Saturday, December 19, 2009

Enos - Chapter 1

23 And there was nothing save it was exceeding harshness, preaching and prophesying of wars, and contentions, and destructions, and continually reminding them of death, and the duration of eternity, and the judgments and the power of God, and all these things—stirring them up continually to keep them in the fear of the Lord. I say there was nothing short of these things, and exceedingly great plainness of speech, would keep them from going down speedily to destruction. And after this manner do I write concerning them.
When I was a kid this is the method that was used to teach us to behave ourselves.  I wonder if we were really that bad.  I remember thinking in Primary that Jesus loved me, but by the time Seminary got through with me I was scared to death of Him.  There was hellfire and damnation from the pulpit too.  These days those tactics and notions have gone away.  In my heart I am glad of it.  But looking around at the mess we are in I wonder if we've gone too soft.

I know that when the kids come to church at the Detention Center (most are not members of the LDS Church) they expect some serious pulpit pounding.  When they find love, kindness and understanding instead they are startled and pleasantly surprised to find a gospel of love and forgiveness.

Anyway, I love this chapter about prayer and forgiveness and love for enemies as well as brethren.  I'm just not sure what to make of this verse.  It just isn't comfortable for me to think of "many prophets" using fear tactics to keep the believers in line.  I resented it as a kid and struggle with it now.  It nearly pushed me away and left me feeling guilty and irredeemable most of my life. 


di said...

I entered a big old conversation about this very verse yesterday. I like to think that I'm more motivated by love than threats, but...
Here in Southern Nevada we have the desert Tortoise. When I was a child we loved them. If we spotted one we caught it and enjoyed it for a few hours and let it go. Now we are forced by law to protect it. Millions have been spent building 'tortoise fence' and other rediculous projects. Our cattle have been banned from the tortoise habitat. Many of our roads have been closed. We have been been threatened with large fines and jail-time if we so much as touch one or break one of the new rules. Guess how the locals feel about the tortoise now? I believe if we had simply been told they were 'threatened' and some of the things we could do to preserve them, we would have. I don't know. I just question 'force' as a way to teach love and respect.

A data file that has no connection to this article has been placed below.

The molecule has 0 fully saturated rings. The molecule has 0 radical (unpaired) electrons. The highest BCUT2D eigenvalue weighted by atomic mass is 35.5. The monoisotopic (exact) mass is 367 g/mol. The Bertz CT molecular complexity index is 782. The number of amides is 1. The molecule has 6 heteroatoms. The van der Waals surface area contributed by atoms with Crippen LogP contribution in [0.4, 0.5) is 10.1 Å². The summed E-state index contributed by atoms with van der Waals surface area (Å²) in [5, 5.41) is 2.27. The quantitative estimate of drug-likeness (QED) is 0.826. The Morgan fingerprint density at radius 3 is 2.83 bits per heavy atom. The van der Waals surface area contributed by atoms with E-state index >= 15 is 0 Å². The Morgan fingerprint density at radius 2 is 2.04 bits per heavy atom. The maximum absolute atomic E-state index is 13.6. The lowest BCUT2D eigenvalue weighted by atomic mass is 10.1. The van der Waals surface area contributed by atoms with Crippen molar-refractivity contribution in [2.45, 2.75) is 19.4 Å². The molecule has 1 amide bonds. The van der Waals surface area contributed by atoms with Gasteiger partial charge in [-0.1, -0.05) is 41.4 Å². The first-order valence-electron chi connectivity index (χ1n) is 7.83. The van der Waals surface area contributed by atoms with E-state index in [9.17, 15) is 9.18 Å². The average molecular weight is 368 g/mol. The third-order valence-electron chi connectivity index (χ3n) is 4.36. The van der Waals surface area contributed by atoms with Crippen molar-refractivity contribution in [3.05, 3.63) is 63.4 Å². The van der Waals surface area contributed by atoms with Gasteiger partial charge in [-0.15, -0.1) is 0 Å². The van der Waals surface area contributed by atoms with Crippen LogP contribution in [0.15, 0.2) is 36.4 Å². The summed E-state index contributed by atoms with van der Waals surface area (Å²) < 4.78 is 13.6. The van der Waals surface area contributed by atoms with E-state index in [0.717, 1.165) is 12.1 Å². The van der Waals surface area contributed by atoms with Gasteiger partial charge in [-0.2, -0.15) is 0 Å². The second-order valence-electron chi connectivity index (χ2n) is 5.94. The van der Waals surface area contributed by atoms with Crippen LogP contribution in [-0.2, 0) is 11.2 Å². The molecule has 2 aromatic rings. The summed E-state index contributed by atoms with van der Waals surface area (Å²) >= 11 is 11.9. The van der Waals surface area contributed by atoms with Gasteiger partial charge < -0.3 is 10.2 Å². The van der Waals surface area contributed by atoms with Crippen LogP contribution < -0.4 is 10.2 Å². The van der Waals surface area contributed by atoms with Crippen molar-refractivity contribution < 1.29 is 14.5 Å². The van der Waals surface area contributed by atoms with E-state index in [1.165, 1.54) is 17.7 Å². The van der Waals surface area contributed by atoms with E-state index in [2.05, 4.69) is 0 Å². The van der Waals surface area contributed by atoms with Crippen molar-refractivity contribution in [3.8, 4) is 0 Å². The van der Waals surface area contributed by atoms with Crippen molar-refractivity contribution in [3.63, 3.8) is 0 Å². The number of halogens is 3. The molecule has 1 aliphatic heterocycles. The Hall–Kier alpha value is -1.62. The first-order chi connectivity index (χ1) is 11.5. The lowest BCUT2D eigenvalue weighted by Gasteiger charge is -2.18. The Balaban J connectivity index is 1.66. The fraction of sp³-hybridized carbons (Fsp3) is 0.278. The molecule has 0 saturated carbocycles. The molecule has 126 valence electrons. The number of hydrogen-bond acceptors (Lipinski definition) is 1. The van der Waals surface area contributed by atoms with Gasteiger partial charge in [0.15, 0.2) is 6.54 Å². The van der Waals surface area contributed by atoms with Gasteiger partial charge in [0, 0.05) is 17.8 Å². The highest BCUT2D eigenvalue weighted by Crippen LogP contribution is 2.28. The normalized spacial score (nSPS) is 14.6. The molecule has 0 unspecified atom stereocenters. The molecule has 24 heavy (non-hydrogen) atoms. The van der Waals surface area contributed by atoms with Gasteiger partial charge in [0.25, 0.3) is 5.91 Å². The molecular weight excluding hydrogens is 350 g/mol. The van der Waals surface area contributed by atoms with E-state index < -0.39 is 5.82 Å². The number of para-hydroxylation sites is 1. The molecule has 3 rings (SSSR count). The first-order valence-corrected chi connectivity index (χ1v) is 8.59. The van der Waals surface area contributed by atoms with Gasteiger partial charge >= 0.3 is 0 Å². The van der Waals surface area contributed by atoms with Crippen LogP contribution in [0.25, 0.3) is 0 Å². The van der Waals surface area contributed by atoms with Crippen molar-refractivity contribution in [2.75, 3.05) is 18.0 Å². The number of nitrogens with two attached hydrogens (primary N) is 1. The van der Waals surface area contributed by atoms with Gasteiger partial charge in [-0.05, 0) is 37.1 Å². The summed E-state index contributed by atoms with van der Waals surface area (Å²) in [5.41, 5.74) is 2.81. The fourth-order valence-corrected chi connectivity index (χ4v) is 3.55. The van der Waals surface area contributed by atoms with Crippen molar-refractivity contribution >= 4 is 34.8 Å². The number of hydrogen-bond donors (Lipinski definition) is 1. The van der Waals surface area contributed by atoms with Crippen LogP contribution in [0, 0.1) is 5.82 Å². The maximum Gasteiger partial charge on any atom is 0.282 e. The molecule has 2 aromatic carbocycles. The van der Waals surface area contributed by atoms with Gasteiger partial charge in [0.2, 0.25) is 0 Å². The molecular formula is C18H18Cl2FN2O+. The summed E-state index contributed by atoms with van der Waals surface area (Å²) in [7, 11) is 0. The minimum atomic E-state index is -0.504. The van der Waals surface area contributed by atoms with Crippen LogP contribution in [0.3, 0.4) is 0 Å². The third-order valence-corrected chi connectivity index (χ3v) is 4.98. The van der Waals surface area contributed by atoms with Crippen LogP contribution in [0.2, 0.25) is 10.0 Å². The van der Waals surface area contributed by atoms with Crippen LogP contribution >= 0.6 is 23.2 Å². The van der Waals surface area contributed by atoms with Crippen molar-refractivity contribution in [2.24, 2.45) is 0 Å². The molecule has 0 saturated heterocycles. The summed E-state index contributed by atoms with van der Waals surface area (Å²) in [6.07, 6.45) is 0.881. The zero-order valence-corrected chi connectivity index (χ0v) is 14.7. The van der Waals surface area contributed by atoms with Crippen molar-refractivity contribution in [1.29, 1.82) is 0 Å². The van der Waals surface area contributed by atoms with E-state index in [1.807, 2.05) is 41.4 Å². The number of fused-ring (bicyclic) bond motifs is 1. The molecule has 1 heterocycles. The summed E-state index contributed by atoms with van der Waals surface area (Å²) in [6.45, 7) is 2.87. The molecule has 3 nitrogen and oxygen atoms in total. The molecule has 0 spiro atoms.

di said...

OH is the verse I put in my Book of Mormon journal....

27 And I soon go to the place of my rest, which is with my Redeemer; for I know that in him I shall rest. And I rejoice in the day when my mortal shall put on immortality, and shall stand before him; then shall I see his face with pleasure, and he will say unto me: Come unto me, ye blessed, there is a place prepared for you in the mansions of my Father. Amen.

Wouldn’t it be wonderful to face death with this conscience?

D1Warbler said...

I think, unfortunately, that there are times when such tactics as those in this chapter are the only things the Lord has left in his arsenel. I think the tactics proposed tell us more about the people for whom there are necessary than they say about those who end up needing to use them.
If we look at Israel at the time of Lehi --those tactics were necessary then, too.

Hopefully, we are still in the situation where less difficult methods will still suffice!